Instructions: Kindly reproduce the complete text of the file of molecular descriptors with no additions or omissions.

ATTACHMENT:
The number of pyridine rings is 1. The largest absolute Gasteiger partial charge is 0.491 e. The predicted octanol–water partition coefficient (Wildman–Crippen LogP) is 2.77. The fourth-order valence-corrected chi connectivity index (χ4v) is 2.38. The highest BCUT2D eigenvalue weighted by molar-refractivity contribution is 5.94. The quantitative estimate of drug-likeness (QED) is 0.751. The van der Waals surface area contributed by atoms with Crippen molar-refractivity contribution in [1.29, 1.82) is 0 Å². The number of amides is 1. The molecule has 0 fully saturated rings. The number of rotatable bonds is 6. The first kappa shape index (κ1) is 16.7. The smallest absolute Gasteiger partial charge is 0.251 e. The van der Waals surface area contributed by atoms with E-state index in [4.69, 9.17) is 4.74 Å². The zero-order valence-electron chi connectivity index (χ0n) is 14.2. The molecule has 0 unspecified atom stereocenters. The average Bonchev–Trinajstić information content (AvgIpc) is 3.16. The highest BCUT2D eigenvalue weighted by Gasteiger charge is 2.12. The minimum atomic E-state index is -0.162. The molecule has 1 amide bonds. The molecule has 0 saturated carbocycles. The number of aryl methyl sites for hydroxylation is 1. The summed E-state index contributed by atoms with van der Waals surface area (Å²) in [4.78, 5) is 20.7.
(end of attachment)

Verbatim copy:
The number of pyridine rings is 1. The largest absolute Gasteiger partial charge is 0.491 e. The predicted octanol–water partition coefficient (Wildman–Crippen LogP) is 2.77. The fourth-order valence-corrected chi connectivity index (χ4v) is 2.38. The highest BCUT2D eigenvalue weighted by molar-refractivity contribution is 5.94. The quantitative estimate of drug-likeness (QED) is 0.751. The van der Waals surface area contributed by atoms with Crippen molar-refractivity contribution in [1.29, 1.82) is 0 Å². The number of amides is 1. The molecule has 0 fully saturated rings. The number of rotatable bonds is 6. The first kappa shape index (κ1) is 16.7. The smallest absolute Gasteiger partial charge is 0.251 e. The van der Waals surface area contributed by atoms with E-state index in [4.69, 9.17) is 4.74 Å². The zero-order valence-electron chi connectivity index (χ0n) is 14.2. The molecule has 0 unspecified atom stereocenters. The average Bonchev–Trinajstić information content (AvgIpc) is 3.16. The highest BCUT2D eigenvalue weighted by Gasteiger charge is 2.12. The minimum atomic E-state index is -0.162. The molecule has 1 amide bonds. The molecule has 0 saturated carbocycles. The number of aryl methyl sites for hydroxylation is 1. The summed E-state index contributed by atoms with van der Waals surface area (Å²) in [4.78, 5) is 20.7.